What role does trauma play in spirituality?
Watch Anneke Lucas’ interview:
Thank you for joining us today. Allow me to introduce you. Anneke Lucas is a survivor and advocate for victims of sex trafficking, and a public speaker and author on the subject of trauma, sexual abuse, and healing on the personal and global level. Anneke is also the founder and executive director of Liberation Prison Yoga, a nonprofit organization bringing yoga and meditation to jails and prisons.
Anneke, what role does trauma play in spirituality?
Thank you for asking that question, Phil. That question kind of sums up my life. Trauma is a big part of my life, and I can say that I found the spiritual journey through it and the ultimate purpose, I think, for trauma.
I take trauma as to be part of life for everyone. As some say, no one gets out alive, and I think the threat to the loss of the body is what causes trauma — and think it's inevitable in life that there is going to be a threat to the loss of the body at some point.
Now, depending on when or how this happens, this comes with a tremendous fear that is natural. The survival instinct is the strongest instinct, to be alive. And with that comes a whole set of reactions, and suppressed reactions often, that form a longer period of trauma and a need for healing.
In that need for healing lies a spiritual concept that is often overlooked. The ultimate goal, I believe, is for people to really understand and go further and go deeper in understanding so that we know that we are not the body and that we can move beyond body consciousness, that we don't even have to stay in this realm of duality, where the body... we come to play this role in this body, and we have to, to some degree, believe that we are the body in order to even live here.
While that belief is inherent with our existence here, the purpose, I believe, is to get beyond it and to move beyond the body consciousness and to become enlightened — that is to say, to move beyond our duality and to find the greater truth about ourselves that is not attached to the body, that is the pure consciousness. So that is the greatest sense.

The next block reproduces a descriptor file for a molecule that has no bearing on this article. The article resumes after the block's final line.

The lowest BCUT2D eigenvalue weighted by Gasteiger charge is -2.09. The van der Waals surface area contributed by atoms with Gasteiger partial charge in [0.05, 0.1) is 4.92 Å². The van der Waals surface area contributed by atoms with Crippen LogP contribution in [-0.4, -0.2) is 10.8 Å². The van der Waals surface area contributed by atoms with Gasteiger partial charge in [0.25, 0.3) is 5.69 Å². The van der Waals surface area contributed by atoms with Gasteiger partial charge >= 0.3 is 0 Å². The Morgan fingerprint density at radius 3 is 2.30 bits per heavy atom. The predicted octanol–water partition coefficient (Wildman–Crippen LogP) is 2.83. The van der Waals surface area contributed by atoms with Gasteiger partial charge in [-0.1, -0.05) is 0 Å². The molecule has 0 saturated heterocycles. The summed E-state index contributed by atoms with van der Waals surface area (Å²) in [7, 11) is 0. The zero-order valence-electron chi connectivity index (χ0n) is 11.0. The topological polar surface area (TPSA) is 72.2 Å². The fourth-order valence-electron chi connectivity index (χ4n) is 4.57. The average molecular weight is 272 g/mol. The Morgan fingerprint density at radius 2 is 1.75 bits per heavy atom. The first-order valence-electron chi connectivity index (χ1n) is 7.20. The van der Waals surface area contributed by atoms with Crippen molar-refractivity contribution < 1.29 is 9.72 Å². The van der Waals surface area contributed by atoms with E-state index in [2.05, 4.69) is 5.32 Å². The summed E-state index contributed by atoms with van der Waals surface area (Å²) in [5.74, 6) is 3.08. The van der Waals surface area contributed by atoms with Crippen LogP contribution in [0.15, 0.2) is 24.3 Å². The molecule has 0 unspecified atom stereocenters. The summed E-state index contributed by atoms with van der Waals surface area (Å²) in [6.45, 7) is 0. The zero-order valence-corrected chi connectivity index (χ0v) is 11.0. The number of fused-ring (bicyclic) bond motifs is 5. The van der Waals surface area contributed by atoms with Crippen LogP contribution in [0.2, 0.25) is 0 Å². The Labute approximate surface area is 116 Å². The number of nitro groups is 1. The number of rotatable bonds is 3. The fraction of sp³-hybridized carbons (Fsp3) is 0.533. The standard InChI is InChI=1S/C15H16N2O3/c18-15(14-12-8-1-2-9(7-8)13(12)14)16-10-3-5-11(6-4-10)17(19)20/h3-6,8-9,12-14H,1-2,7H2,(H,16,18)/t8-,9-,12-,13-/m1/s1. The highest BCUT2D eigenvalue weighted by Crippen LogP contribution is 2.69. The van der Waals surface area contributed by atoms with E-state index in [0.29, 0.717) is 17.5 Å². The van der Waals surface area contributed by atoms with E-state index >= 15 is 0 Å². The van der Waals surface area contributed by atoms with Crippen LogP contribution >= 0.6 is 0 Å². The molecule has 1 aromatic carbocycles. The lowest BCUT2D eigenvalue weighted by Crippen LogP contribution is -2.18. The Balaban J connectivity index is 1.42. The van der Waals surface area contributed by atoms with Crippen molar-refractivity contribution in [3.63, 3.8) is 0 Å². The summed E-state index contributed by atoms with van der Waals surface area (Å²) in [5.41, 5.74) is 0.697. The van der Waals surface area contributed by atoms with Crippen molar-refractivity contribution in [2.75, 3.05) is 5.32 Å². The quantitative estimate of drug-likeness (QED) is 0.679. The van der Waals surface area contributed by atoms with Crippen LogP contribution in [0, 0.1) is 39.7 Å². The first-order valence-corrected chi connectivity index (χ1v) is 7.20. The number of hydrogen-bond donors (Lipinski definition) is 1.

Then within trauma, there is a tendency to sometimes using the spirit to bypass the trauma. I think it's actually the opposite, that the trauma is there and that feeling into the repressed feelings that are necessarily repressed in the moment of trauma. Like say there's abuse... there are several reactions, negative reactions that cannot be expressed in that moment, that would be too dangerous to be expressed.
Feelings of anger, betrayal, and, of course, deep pain are suppressed in the moment of the trauma and remain in the body/mind consciousness, stuck there as it were, and need to somehow be released — and it is in the connecting of these cutoff feelings to the original trauma that an integration starts to happen. And that integration, I believe, is inherently spiritual because integration forms union. That is to say in this case, it is integration of feelings with the trauma that creates neural integration. A cellular integration takes place — that is a physical phenomenon that's been proven and tried and tested.
And the way that that feels is hard to describe, because a lot of people don't ever really have that experience, so it's like trying to describe the taste of an orange. You don't really know what it tastes like unless you actually experience it.
The experience of neural integration, connecting feelings to their original trauma, creates an expansion, consciousness expansion. Now, in certain translations, feeling and consciousness are translated as the same word. That is the chidananda, that bliss through consciousness, bliss through feeling. They are actually the same.
I've experienced that through this kind of healing where I've connected some parts that were disconnected and may have acted up through certain triggers in my life when they were connected to the original trauma, I was able to then breathe and integrate that experience into my body/mind system, live with it, and move beyond it through going through it.